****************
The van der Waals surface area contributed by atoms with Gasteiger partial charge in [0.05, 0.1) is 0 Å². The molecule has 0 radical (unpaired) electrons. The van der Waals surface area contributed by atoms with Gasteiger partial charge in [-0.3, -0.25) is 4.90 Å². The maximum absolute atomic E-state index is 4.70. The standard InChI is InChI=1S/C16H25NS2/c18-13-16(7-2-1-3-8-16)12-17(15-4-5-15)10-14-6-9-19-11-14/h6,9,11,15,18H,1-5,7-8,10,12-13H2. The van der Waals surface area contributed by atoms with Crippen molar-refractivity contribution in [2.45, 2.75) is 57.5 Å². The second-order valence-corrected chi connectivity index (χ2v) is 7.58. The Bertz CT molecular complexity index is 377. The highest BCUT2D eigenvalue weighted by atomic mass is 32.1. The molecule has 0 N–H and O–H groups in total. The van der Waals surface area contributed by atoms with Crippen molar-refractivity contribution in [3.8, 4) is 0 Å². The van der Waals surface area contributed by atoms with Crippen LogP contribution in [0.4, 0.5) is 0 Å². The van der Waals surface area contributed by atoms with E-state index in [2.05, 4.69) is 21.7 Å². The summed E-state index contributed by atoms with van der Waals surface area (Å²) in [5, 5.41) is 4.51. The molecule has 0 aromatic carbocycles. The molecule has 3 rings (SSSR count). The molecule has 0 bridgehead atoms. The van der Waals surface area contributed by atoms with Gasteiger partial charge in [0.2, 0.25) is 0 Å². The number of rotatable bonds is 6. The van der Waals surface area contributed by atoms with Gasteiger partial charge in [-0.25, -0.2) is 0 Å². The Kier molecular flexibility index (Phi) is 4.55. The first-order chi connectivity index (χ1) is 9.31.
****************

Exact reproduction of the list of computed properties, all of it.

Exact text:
The van der Waals surface area contributed by atoms with Gasteiger partial charge in [0.05, 0.1) is 0 Å². The molecule has 0 radical (unpaired) electrons. The van der Waals surface area contributed by atoms with Gasteiger partial charge in [-0.3, -0.25) is 4.90 Å². The maximum absolute atomic E-state index is 4.70. The standard InChI is InChI=1S/C16H25NS2/c18-13-16(7-2-1-3-8-16)12-17(15-4-5-15)10-14-6-9-19-11-14/h6,9,11,15,18H,1-5,7-8,10,12-13H2. The van der Waals surface area contributed by atoms with Crippen molar-refractivity contribution in [2.45, 2.75) is 57.5 Å². The second-order valence-corrected chi connectivity index (χ2v) is 7.58. The Bertz CT molecular complexity index is 377. The highest BCUT2D eigenvalue weighted by atomic mass is 32.1. The molecule has 0 N–H and O–H groups in total. The van der Waals surface area contributed by atoms with Crippen molar-refractivity contribution in [3.8, 4) is 0 Å². The van der Waals surface area contributed by atoms with Crippen LogP contribution in [0.4, 0.5) is 0 Å². The van der Waals surface area contributed by atoms with E-state index in [2.05, 4.69) is 21.7 Å². The summed E-state index contributed by atoms with van der Waals surface area (Å²) in [5, 5.41) is 4.51. The molecule has 0 aromatic carbocycles. The molecule has 3 rings (SSSR count). The molecule has 0 bridgehead atoms. The van der Waals surface area contributed by atoms with Gasteiger partial charge in [0.2, 0.25) is 0 Å². The number of rotatable bonds is 6. The van der Waals surface area contributed by atoms with Gasteiger partial charge in [-0.25, -0.2) is 0 Å². The Kier molecular flexibility index (Phi) is 4.55. The first-order chi connectivity index (χ1) is 9.31.